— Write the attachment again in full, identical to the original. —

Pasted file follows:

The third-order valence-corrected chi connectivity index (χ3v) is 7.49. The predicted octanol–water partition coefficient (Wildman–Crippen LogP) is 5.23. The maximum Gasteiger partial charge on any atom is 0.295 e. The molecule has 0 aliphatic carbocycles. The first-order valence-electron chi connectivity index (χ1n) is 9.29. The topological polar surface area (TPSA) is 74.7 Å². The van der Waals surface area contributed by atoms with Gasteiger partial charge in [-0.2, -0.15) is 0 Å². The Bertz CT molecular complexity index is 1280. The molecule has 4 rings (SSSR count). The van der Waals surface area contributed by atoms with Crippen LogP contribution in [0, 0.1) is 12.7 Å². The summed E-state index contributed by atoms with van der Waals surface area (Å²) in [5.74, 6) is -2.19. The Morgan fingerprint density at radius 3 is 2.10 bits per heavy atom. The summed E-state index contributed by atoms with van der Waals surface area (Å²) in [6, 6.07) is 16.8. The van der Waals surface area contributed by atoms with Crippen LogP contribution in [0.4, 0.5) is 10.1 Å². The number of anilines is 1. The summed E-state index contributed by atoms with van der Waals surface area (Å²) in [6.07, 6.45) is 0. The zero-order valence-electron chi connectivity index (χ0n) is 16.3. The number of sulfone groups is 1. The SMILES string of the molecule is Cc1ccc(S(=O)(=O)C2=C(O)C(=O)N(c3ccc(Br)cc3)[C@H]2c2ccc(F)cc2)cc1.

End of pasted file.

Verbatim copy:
The third-order valence-corrected chi connectivity index (χ3v) is 7.49. The predicted octanol–water partition coefficient (Wildman–Crippen LogP) is 5.23. The maximum Gasteiger partial charge on any atom is 0.295 e. The molecule has 0 aliphatic carbocycles. The first-order valence-electron chi connectivity index (χ1n) is 9.29. The topological polar surface area (TPSA) is 74.7 Å². The van der Waals surface area contributed by atoms with Gasteiger partial charge in [-0.2, -0.15) is 0 Å². The Bertz CT molecular complexity index is 1280. The molecule has 4 rings (SSSR count). The van der Waals surface area contributed by atoms with Crippen LogP contribution in [0, 0.1) is 12.7 Å². The summed E-state index contributed by atoms with van der Waals surface area (Å²) in [5.74, 6) is -2.19. The Morgan fingerprint density at radius 3 is 2.10 bits per heavy atom. The summed E-state index contributed by atoms with van der Waals surface area (Å²) in [6, 6.07) is 16.8. The van der Waals surface area contributed by atoms with Crippen LogP contribution in [0.4, 0.5) is 10.1 Å². The number of anilines is 1. The summed E-state index contributed by atoms with van der Waals surface area (Å²) in [6.07, 6.45) is 0. The zero-order valence-electron chi connectivity index (χ0n) is 16.3. The number of sulfone groups is 1. The SMILES string of the molecule is Cc1ccc(S(=O)(=O)C2=C(O)C(=O)N(c3ccc(Br)cc3)[C@H]2c2ccc(F)cc2)cc1.